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Healthy diet and weight to reduce bowel cancer risk

Bowel cancer is common. How can you prevent bowel cancer? Adjusting your diet and keeping a healthy weight can help you avoid this deadly disease.

While breast, cervical and prostate cancers are, sadly, all too common, bowel cancer is an often ignored, potential death sentence. It is one of our most common cancers. In New Zealand more than 2000 people are diagnosed with bowel cancer every year, with around 1200 losing their life to the disease. In Australia more than 13,000 new cases of bowel cancer are diagnosed every year, with more than 4100 people dying from the disease each year.

Between the stomach and the rectum is a 6m-long tube of muscle, commonly called the gut. It is made up of two parts: the small and large intestine. Cancer of the small intestine is quite rare, and the terms bowel cancer or colon cancer are usually used to describe cancers found in the large intestine.

Bowel cancer often begins to develop in tiny mushroom-like growths called polyps that form in the large intestine. Polyps are quite common, but about 5 per cent become cancerous, which happens slowly over five to 10 years. If they are discovered during a routine colonoscopy, they are removed to reduce the risk of colon cancer.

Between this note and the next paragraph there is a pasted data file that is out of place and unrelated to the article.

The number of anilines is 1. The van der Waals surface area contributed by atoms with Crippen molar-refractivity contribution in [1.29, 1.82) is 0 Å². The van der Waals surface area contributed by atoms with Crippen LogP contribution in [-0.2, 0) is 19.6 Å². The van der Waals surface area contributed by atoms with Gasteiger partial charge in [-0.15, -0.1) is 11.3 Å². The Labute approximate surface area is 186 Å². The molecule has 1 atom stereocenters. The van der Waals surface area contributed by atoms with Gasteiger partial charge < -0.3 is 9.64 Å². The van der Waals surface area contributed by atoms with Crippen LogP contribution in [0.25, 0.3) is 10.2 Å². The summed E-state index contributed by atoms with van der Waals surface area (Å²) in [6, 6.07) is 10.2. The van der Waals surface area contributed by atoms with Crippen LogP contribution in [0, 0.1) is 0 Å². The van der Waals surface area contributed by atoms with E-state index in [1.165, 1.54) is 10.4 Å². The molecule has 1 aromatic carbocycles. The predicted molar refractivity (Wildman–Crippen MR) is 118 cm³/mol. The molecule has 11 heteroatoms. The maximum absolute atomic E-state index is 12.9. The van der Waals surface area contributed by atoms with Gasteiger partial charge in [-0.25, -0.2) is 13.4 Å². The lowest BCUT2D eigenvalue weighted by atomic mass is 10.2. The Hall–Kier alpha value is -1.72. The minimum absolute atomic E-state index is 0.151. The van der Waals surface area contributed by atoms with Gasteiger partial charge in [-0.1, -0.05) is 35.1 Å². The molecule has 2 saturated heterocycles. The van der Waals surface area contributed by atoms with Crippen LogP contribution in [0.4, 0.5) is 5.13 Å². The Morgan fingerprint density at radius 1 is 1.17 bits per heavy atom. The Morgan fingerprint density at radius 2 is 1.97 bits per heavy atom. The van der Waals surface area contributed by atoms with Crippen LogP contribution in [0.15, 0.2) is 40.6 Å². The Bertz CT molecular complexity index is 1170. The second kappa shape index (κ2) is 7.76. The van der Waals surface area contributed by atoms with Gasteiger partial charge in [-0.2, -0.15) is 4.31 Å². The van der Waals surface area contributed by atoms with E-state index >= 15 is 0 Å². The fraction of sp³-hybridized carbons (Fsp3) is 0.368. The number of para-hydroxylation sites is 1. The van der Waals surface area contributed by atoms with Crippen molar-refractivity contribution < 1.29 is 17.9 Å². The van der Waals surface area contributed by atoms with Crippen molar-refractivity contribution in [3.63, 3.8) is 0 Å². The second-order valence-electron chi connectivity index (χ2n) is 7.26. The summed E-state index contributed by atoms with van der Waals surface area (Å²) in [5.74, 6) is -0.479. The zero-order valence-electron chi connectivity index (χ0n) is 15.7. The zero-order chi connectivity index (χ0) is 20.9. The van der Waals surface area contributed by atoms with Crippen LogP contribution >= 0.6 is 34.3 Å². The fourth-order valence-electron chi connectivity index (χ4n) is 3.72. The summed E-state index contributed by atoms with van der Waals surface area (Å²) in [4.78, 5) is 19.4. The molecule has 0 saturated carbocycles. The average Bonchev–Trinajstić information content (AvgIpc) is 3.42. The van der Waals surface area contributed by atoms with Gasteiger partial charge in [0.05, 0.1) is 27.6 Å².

While anyone can be affected by bowel cancer, some people are at increased risk of developing the disease. Having a first-generation relative (parent, brother, sister or child) who has had bowel cancer increases your risk, especially if they were diagnosed before the age of 50. Inflammatory bowel conditions such as Crohn’s disease or ulcerative colitis that have been present for 10 or more years can also make you more susceptible to bowel cancer, and as you age your risk of developing it increases. Most cases are diagnosed in people over 60, with a slightly higher incidence in men than women.

So how do you know if you have bowel cancer? The only accurate way to assess the health of your bowel is by undergoing a colonoscopy. Cancers, polyps and pre-cancerous changes can then be seen, and small pieces of suspect tissue can be removed for analysis. If the cancer is discovered in its early stages, before it has spread out of the bowel, it can often be treated successfully. There are some signs and symptoms that should always be investigated by your doctor: passing blood with a bowel motion, or a change in bowel habits, such as constipation or frequent loose stools, lasting more than two weeks.

Here are some practical steps you can take to reduce your risk of colon cancer.


A high-fibre diet reduces your risk of bowel cancer. Fibre in the bowel is broken down by friendly bacteria into butyric acid, a type of fatty acid that helps to keep the walls of the gut healthy and slows down the proliferation of cancer cells.

Boost your dietary fibre by eating lots of fruit and vegetables, wholegrain bread and cereal, and lentils, beans and legumes. Aim for at least 18g of fibre daily, and drink plenty of water to keep your bowels moving regularly. Some research suggests that onions, garlic, watercress and broccoli may have additional benefits.

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